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pH, Buffers, Weak Acid Ka, and Kb Values

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Imagine that you are in chemistry lab and need to make 1.00L of a solution with a pH of 2.50. You have in front of you:

- 100mL of 7.00x10-2 M HCl

- 100mL of 5.00x10-2 M NaOH, and

- Plenty of distilled water.

You start to add HCl to a beaker of water when someone asks you a question. When you return to your dilution, you accidentally grab the wrong cylinder and add some NaOH. Once you realize your error, you assess the situation. You have 82.0 mL of HCl and 85.0 mL of NaOH left in their original containers.

Assuming the final solution will be diluted 1.00L, how much more HCl should you add to achieve the desired pH?

Express your answer numerically in milliliters to three significant figures.

_________________________ mL


You need to produce a buffer solution that has a pH of 5.42. You already have a solution that contains 10 mmol (millimoles) of acetic acid. How many millimoles of acetate (the conjugate base of acetic acid) will you need to add to this solution? The pKa of acetic acid is 4.74.

Express your answer numerically in millimoles to three significant figures:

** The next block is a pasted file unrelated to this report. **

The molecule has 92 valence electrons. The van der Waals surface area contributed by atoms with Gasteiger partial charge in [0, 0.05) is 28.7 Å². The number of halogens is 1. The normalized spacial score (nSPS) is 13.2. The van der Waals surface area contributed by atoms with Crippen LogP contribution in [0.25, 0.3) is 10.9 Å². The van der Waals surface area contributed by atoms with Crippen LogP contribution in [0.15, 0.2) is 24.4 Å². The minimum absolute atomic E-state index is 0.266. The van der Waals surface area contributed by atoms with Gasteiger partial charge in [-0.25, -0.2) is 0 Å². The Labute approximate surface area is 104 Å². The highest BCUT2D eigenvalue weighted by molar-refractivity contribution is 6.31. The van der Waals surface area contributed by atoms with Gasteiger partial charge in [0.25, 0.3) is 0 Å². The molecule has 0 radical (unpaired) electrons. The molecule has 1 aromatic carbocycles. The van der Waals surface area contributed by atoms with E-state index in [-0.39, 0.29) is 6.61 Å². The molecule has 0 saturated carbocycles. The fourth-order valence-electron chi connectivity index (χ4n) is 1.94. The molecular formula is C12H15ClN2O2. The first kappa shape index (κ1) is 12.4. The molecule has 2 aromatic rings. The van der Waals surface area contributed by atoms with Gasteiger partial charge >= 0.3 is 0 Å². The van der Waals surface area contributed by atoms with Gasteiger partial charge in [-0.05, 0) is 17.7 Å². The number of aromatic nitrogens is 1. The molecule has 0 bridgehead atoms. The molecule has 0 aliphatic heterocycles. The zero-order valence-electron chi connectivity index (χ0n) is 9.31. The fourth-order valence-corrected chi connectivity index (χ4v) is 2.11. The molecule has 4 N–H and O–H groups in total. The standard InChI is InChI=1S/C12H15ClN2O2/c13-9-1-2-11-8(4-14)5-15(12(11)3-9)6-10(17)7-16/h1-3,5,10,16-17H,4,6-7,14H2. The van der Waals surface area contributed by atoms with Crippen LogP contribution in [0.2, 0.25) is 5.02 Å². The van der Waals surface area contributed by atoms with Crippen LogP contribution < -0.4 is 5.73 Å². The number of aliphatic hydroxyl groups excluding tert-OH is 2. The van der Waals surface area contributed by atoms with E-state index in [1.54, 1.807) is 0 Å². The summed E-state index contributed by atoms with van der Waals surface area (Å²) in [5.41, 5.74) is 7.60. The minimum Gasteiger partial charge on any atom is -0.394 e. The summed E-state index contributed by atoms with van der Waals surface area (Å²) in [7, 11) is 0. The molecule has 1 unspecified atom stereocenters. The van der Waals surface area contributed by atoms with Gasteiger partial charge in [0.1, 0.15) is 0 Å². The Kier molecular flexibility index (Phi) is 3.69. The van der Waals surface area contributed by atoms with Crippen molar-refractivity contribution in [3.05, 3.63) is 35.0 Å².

_______________________ mmol acetate


A new potential heart medicine, code-named X-281, is being tested by a pharmaceutical company, Pharmapill. As a research technician at Pharma-pill, you are told that X-281 in a monoprotic weak acid, but because of security concerns, the actual chemical formula must remain top secret. The company is interested in the drug's Ka value because only the dissociated form of the chemical is active in preventing cholesterol buildup in arteries.

To find the pKa of X0281, you prepare a 0.075 M test solution of X-281. The pH of the solution is determined to be 2.70. What is the pKa of X-281?

Express your answer numerically.

pKa = _____________________________________


Given that

- Ka for HCN is 4.9 x 10-10 and
- Kb for NH3 is 1.8 x 10 -5,


- Kb for CN-
- Ka for NH4+

Enter the Kb value for CN- followed by the Ka value for NH4+, separated by a comma, using two significant figures.


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Solution Summary

This solution describes: